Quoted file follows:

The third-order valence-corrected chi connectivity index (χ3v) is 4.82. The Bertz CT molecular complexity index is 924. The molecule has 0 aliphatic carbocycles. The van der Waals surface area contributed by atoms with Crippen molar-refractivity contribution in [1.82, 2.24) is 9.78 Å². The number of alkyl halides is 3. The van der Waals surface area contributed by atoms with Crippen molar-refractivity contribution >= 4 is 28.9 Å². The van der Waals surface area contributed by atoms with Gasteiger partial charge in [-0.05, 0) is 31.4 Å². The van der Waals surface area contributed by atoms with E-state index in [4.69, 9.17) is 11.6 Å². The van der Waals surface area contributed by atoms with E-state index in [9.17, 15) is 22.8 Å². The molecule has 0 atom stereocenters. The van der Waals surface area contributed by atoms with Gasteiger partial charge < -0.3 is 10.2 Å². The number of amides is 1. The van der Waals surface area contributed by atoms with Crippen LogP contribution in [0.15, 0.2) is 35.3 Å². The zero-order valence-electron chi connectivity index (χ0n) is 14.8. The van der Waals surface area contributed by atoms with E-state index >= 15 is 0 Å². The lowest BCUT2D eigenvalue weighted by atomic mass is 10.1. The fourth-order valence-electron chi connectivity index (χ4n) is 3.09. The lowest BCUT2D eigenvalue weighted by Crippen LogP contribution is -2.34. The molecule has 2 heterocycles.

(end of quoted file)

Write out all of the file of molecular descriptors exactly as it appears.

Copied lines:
The third-order valence-corrected chi connectivity index (χ3v) is 4.82. The Bertz CT molecular complexity index is 924. The molecule has 0 aliphatic carbocycles. The van der Waals surface area contributed by atoms with Crippen molar-refractivity contribution in [1.82, 2.24) is 9.78 Å². The number of alkyl halides is 3. The van der Waals surface area contributed by atoms with Crippen molar-refractivity contribution >= 4 is 28.9 Å². The van der Waals surface area contributed by atoms with Gasteiger partial charge in [-0.05, 0) is 31.4 Å². The van der Waals surface area contributed by atoms with E-state index in [4.69, 9.17) is 11.6 Å². The van der Waals surface area contributed by atoms with E-state index in [9.17, 15) is 22.8 Å². The molecule has 0 atom stereocenters. The van der Waals surface area contributed by atoms with Gasteiger partial charge < -0.3 is 10.2 Å². The number of amides is 1. The van der Waals surface area contributed by atoms with Crippen LogP contribution in [0.15, 0.2) is 35.3 Å². The zero-order valence-electron chi connectivity index (χ0n) is 14.8. The van der Waals surface area contributed by atoms with E-state index >= 15 is 0 Å². The lowest BCUT2D eigenvalue weighted by atomic mass is 10.1. The fourth-order valence-electron chi connectivity index (χ4n) is 3.09. The lowest BCUT2D eigenvalue weighted by Crippen LogP contribution is -2.34. The molecule has 2 heterocycles.